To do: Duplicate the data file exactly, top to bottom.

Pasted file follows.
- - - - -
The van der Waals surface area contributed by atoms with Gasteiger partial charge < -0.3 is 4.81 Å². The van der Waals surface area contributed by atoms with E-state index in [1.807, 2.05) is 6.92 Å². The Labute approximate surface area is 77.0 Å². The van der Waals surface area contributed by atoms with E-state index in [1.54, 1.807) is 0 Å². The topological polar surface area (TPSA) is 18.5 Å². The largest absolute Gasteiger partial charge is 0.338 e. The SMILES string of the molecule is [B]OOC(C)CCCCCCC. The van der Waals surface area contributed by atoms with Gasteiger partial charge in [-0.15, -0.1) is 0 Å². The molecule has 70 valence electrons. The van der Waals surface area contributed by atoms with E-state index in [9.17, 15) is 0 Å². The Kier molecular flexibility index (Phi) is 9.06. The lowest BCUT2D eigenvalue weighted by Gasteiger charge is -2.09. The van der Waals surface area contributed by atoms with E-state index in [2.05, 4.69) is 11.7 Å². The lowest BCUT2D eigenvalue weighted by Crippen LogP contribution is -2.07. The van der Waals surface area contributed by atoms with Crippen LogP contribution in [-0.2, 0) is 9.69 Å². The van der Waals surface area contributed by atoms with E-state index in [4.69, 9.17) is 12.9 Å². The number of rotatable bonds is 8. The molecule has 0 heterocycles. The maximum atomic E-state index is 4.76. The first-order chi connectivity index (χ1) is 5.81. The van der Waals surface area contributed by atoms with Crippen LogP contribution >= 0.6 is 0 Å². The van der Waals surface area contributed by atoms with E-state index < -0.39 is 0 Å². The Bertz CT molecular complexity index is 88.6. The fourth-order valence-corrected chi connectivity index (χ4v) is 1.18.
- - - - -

The van der Waals surface area contributed by atoms with Gasteiger partial charge < -0.3 is 4.81 Å². The van der Waals surface area contributed by atoms with E-state index in [1.807, 2.05) is 6.92 Å². The Labute approximate surface area is 77.0 Å². The van der Waals surface area contributed by atoms with E-state index in [1.54, 1.807) is 0 Å². The topological polar surface area (TPSA) is 18.5 Å². The largest absolute Gasteiger partial charge is 0.338 e. The SMILES string of the molecule is [B]OOC(C)CCCCCCC. The van der Waals surface area contributed by atoms with Gasteiger partial charge in [-0.15, -0.1) is 0 Å². The molecule has 70 valence electrons. The van der Waals surface area contributed by atoms with E-state index in [9.17, 15) is 0 Å². The Kier molecular flexibility index (Phi) is 9.06. The lowest BCUT2D eigenvalue weighted by Gasteiger charge is -2.09. The van der Waals surface area contributed by atoms with E-state index in [2.05, 4.69) is 11.7 Å². The lowest BCUT2D eigenvalue weighted by Crippen LogP contribution is -2.07. The van der Waals surface area contributed by atoms with Crippen LogP contribution in [-0.2, 0) is 9.69 Å². The van der Waals surface area contributed by atoms with E-state index in [4.69, 9.17) is 12.9 Å². The number of rotatable bonds is 8. The molecule has 0 heterocycles. The maximum atomic E-state index is 4.76. The first-order chi connectivity index (χ1) is 5.81. The van der Waals surface area contributed by atoms with Crippen LogP contribution >= 0.6 is 0 Å². The van der Waals surface area contributed by atoms with E-state index < -0.39 is 0 Å². The Bertz CT molecular complexity index is 88.6. The fourth-order valence-corrected chi connectivity index (χ4v) is 1.18.